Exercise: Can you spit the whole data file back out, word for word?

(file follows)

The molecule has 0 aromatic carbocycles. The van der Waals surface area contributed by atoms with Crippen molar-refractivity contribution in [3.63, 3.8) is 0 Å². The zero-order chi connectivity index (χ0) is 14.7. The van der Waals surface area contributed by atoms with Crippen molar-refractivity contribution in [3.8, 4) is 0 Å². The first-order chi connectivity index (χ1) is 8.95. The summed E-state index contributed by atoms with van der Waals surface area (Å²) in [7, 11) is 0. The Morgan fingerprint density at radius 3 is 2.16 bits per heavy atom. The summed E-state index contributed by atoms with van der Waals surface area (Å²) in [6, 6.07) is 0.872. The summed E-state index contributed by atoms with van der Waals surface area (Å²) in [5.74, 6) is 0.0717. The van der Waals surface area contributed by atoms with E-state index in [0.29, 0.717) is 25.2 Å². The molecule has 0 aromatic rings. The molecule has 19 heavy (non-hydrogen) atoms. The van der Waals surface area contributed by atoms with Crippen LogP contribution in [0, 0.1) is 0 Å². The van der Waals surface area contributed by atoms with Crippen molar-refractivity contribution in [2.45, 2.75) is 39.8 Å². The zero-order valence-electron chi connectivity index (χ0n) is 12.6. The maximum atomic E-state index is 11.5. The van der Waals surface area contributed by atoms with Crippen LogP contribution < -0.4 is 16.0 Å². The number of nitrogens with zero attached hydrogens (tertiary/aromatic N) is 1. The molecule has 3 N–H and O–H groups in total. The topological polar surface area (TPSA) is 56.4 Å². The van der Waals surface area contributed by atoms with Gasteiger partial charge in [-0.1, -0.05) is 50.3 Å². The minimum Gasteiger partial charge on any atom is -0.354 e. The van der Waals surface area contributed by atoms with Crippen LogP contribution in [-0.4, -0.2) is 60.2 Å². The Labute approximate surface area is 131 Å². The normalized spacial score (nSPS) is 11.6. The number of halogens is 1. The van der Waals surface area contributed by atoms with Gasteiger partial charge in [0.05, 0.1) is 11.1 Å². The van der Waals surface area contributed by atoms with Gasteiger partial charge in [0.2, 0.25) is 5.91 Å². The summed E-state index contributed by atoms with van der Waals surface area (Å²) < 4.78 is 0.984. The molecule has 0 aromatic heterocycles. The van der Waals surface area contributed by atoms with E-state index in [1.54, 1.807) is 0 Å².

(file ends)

The molecule has 0 aromatic carbocycles. The van der Waals surface area contributed by atoms with Crippen molar-refractivity contribution in [3.63, 3.8) is 0 Å². The zero-order chi connectivity index (χ0) is 14.7. The van der Waals surface area contributed by atoms with Crippen molar-refractivity contribution in [3.8, 4) is 0 Å². The first-order chi connectivity index (χ1) is 8.95. The summed E-state index contributed by atoms with van der Waals surface area (Å²) in [7, 11) is 0. The Morgan fingerprint density at radius 3 is 2.16 bits per heavy atom. The summed E-state index contributed by atoms with van der Waals surface area (Å²) in [6, 6.07) is 0.872. The summed E-state index contributed by atoms with van der Waals surface area (Å²) in [5.74, 6) is 0.0717. The van der Waals surface area contributed by atoms with E-state index in [0.29, 0.717) is 25.2 Å². The molecule has 0 aromatic rings. The molecule has 19 heavy (non-hydrogen) atoms. The van der Waals surface area contributed by atoms with Crippen LogP contribution in [0, 0.1) is 0 Å². The van der Waals surface area contributed by atoms with Crippen molar-refractivity contribution in [2.45, 2.75) is 39.8 Å². The zero-order valence-electron chi connectivity index (χ0n) is 12.6. The maximum atomic E-state index is 11.5. The van der Waals surface area contributed by atoms with Crippen LogP contribution < -0.4 is 16.0 Å². The number of nitrogens with zero attached hydrogens (tertiary/aromatic N) is 1. The molecule has 3 N–H and O–H groups in total. The topological polar surface area (TPSA) is 56.4 Å². The van der Waals surface area contributed by atoms with Gasteiger partial charge in [-0.1, -0.05) is 50.3 Å². The minimum Gasteiger partial charge on any atom is -0.354 e. The van der Waals surface area contributed by atoms with Crippen LogP contribution in [-0.4, -0.2) is 60.2 Å². The Labute approximate surface area is 131 Å². The normalized spacial score (nSPS) is 11.6. The number of halogens is 1. The van der Waals surface area contributed by atoms with Gasteiger partial charge in [0.05, 0.1) is 11.1 Å². The van der Waals surface area contributed by atoms with Gasteiger partial charge in [0.2, 0.25) is 5.91 Å². The summed E-state index contributed by atoms with van der Waals surface area (Å²) < 4.78 is 0.984. The molecule has 0 aromatic heterocycles. The van der Waals surface area contributed by atoms with E-state index in [1.54, 1.807) is 0 Å².